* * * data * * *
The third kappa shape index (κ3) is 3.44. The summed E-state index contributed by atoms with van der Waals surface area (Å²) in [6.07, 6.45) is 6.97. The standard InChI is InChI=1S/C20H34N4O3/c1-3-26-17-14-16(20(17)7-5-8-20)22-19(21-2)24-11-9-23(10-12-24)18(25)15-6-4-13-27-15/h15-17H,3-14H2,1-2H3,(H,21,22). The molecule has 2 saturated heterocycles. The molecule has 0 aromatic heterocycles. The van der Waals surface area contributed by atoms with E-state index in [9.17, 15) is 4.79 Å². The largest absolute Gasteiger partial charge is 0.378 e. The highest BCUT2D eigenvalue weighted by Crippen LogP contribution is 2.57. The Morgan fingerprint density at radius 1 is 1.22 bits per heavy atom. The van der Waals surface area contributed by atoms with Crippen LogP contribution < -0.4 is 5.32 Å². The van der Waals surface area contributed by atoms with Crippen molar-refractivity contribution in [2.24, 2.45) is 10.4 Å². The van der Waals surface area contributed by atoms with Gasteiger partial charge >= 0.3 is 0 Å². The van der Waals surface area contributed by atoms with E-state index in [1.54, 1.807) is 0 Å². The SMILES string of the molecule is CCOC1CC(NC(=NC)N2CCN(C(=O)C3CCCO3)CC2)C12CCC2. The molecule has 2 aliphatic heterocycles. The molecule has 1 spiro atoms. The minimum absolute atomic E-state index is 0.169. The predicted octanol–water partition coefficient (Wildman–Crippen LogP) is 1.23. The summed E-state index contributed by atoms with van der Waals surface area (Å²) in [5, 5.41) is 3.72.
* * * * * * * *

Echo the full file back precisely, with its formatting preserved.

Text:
The third kappa shape index (κ3) is 3.44. The summed E-state index contributed by atoms with van der Waals surface area (Å²) in [6.07, 6.45) is 6.97. The standard InChI is InChI=1S/C20H34N4O3/c1-3-26-17-14-16(20(17)7-5-8-20)22-19(21-2)24-11-9-23(10-12-24)18(25)15-6-4-13-27-15/h15-17H,3-14H2,1-2H3,(H,21,22). The molecule has 2 saturated heterocycles. The molecule has 0 aromatic heterocycles. The van der Waals surface area contributed by atoms with E-state index in [9.17, 15) is 4.79 Å². The largest absolute Gasteiger partial charge is 0.378 e. The highest BCUT2D eigenvalue weighted by Crippen LogP contribution is 2.57. The Morgan fingerprint density at radius 1 is 1.22 bits per heavy atom. The van der Waals surface area contributed by atoms with Crippen LogP contribution < -0.4 is 5.32 Å². The van der Waals surface area contributed by atoms with Crippen molar-refractivity contribution in [2.24, 2.45) is 10.4 Å². The van der Waals surface area contributed by atoms with Gasteiger partial charge >= 0.3 is 0 Å². The van der Waals surface area contributed by atoms with E-state index in [1.54, 1.807) is 0 Å². The SMILES string of the molecule is CCOC1CC(NC(=NC)N2CCN(C(=O)C3CCCO3)CC2)C12CCC2. The molecule has 2 aliphatic heterocycles. The molecule has 1 spiro atoms. The minimum absolute atomic E-state index is 0.169. The predicted octanol–water partition coefficient (Wildman–Crippen LogP) is 1.23. The summed E-state index contributed by atoms with van der Waals surface area (Å²) in [5, 5.41) is 3.72.